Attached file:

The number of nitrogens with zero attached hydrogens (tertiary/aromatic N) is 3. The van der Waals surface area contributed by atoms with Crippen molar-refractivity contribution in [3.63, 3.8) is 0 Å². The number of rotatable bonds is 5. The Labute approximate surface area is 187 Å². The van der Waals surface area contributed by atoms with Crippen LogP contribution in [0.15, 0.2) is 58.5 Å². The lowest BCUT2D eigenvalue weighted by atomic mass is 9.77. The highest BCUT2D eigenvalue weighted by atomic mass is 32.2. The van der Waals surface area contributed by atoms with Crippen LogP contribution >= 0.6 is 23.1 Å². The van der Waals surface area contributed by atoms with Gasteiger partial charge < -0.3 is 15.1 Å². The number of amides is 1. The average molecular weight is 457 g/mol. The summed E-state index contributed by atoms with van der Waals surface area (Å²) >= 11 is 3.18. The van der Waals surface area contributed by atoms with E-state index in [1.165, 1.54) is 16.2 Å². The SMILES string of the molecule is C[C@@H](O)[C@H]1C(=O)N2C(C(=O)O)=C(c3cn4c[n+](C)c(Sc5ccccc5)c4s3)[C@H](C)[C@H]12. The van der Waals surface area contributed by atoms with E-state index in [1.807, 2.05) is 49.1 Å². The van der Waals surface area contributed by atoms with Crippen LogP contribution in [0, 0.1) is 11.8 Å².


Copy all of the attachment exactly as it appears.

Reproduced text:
The number of nitrogens with zero attached hydrogens (tertiary/aromatic N) is 3. The van der Waals surface area contributed by atoms with Crippen molar-refractivity contribution in [3.63, 3.8) is 0 Å². The number of rotatable bonds is 5. The Labute approximate surface area is 187 Å². The van der Waals surface area contributed by atoms with Crippen LogP contribution in [0.15, 0.2) is 58.5 Å². The lowest BCUT2D eigenvalue weighted by atomic mass is 9.77. The highest BCUT2D eigenvalue weighted by atomic mass is 32.2. The van der Waals surface area contributed by atoms with Crippen LogP contribution >= 0.6 is 23.1 Å². The van der Waals surface area contributed by atoms with Gasteiger partial charge < -0.3 is 15.1 Å². The number of amides is 1. The average molecular weight is 457 g/mol. The summed E-state index contributed by atoms with van der Waals surface area (Å²) >= 11 is 3.18. The van der Waals surface area contributed by atoms with E-state index in [1.165, 1.54) is 16.2 Å². The SMILES string of the molecule is C[C@@H](O)[C@H]1C(=O)N2C(C(=O)O)=C(c3cn4c[n+](C)c(Sc5ccccc5)c4s3)[C@H](C)[C@H]12. The van der Waals surface area contributed by atoms with E-state index in [1.807, 2.05) is 49.1 Å². The van der Waals surface area contributed by atoms with Crippen LogP contribution in [0, 0.1) is 11.8 Å².